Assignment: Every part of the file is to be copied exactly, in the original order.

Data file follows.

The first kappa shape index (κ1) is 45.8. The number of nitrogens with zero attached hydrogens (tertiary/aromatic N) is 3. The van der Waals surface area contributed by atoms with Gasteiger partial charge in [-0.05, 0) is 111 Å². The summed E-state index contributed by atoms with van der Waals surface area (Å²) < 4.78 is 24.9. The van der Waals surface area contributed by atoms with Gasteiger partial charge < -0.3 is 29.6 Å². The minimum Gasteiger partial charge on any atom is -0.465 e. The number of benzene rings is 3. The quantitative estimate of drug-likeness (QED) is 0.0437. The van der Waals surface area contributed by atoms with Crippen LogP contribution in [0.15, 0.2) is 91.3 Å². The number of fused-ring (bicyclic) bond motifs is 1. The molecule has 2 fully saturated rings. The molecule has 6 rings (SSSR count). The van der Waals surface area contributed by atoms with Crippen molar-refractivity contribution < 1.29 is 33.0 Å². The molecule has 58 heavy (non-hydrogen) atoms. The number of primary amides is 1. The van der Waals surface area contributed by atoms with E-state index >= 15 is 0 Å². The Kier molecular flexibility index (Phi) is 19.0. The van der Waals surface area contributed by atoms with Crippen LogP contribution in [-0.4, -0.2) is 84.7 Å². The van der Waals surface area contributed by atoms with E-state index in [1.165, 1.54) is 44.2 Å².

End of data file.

The first kappa shape index (κ1) is 45.8. The number of nitrogens with zero attached hydrogens (tertiary/aromatic N) is 3. The van der Waals surface area contributed by atoms with Gasteiger partial charge in [-0.05, 0) is 111 Å². The summed E-state index contributed by atoms with van der Waals surface area (Å²) < 4.78 is 24.9. The van der Waals surface area contributed by atoms with Gasteiger partial charge < -0.3 is 29.6 Å². The minimum Gasteiger partial charge on any atom is -0.465 e. The number of benzene rings is 3. The quantitative estimate of drug-likeness (QED) is 0.0437. The van der Waals surface area contributed by atoms with Crippen LogP contribution in [0.15, 0.2) is 91.3 Å². The number of fused-ring (bicyclic) bond motifs is 1. The molecule has 2 fully saturated rings. The molecule has 6 rings (SSSR count). The van der Waals surface area contributed by atoms with Crippen molar-refractivity contribution < 1.29 is 33.0 Å². The molecule has 58 heavy (non-hydrogen) atoms. The number of primary amides is 1. The van der Waals surface area contributed by atoms with E-state index >= 15 is 0 Å². The Kier molecular flexibility index (Phi) is 19.0. The van der Waals surface area contributed by atoms with Crippen LogP contribution in [-0.4, -0.2) is 84.7 Å². The van der Waals surface area contributed by atoms with E-state index in [1.165, 1.54) is 44.2 Å².